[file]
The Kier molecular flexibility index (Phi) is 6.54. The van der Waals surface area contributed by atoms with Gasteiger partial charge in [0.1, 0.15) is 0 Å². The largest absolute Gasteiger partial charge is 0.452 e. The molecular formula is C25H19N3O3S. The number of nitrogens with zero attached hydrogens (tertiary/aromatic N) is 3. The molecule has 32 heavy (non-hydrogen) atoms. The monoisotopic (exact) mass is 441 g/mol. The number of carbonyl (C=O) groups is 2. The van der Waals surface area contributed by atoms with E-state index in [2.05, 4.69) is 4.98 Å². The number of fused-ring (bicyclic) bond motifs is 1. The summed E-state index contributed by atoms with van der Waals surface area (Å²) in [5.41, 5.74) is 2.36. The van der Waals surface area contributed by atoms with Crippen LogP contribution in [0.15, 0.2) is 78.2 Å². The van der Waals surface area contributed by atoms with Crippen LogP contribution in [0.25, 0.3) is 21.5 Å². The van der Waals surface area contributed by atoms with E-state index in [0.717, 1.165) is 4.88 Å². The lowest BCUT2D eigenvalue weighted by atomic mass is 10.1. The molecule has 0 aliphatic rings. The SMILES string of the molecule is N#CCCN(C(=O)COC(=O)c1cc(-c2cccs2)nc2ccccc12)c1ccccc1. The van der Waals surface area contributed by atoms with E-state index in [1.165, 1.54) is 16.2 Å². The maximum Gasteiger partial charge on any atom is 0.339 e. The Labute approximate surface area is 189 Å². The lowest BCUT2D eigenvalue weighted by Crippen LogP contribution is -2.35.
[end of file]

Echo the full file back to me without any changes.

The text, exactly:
The Kier molecular flexibility index (Phi) is 6.54. The van der Waals surface area contributed by atoms with Gasteiger partial charge in [0.1, 0.15) is 0 Å². The largest absolute Gasteiger partial charge is 0.452 e. The molecular formula is C25H19N3O3S. The number of nitrogens with zero attached hydrogens (tertiary/aromatic N) is 3. The molecule has 32 heavy (non-hydrogen) atoms. The monoisotopic (exact) mass is 441 g/mol. The number of carbonyl (C=O) groups is 2. The van der Waals surface area contributed by atoms with E-state index in [2.05, 4.69) is 4.98 Å². The number of fused-ring (bicyclic) bond motifs is 1. The summed E-state index contributed by atoms with van der Waals surface area (Å²) in [5.41, 5.74) is 2.36. The van der Waals surface area contributed by atoms with Crippen LogP contribution in [0.15, 0.2) is 78.2 Å². The van der Waals surface area contributed by atoms with Crippen LogP contribution in [0.25, 0.3) is 21.5 Å². The van der Waals surface area contributed by atoms with E-state index in [0.717, 1.165) is 4.88 Å². The lowest BCUT2D eigenvalue weighted by atomic mass is 10.1. The molecule has 0 aliphatic rings. The SMILES string of the molecule is N#CCCN(C(=O)COC(=O)c1cc(-c2cccs2)nc2ccccc12)c1ccccc1. The van der Waals surface area contributed by atoms with E-state index in [1.165, 1.54) is 16.2 Å². The maximum Gasteiger partial charge on any atom is 0.339 e. The Labute approximate surface area is 189 Å². The lowest BCUT2D eigenvalue weighted by Crippen LogP contribution is -2.35.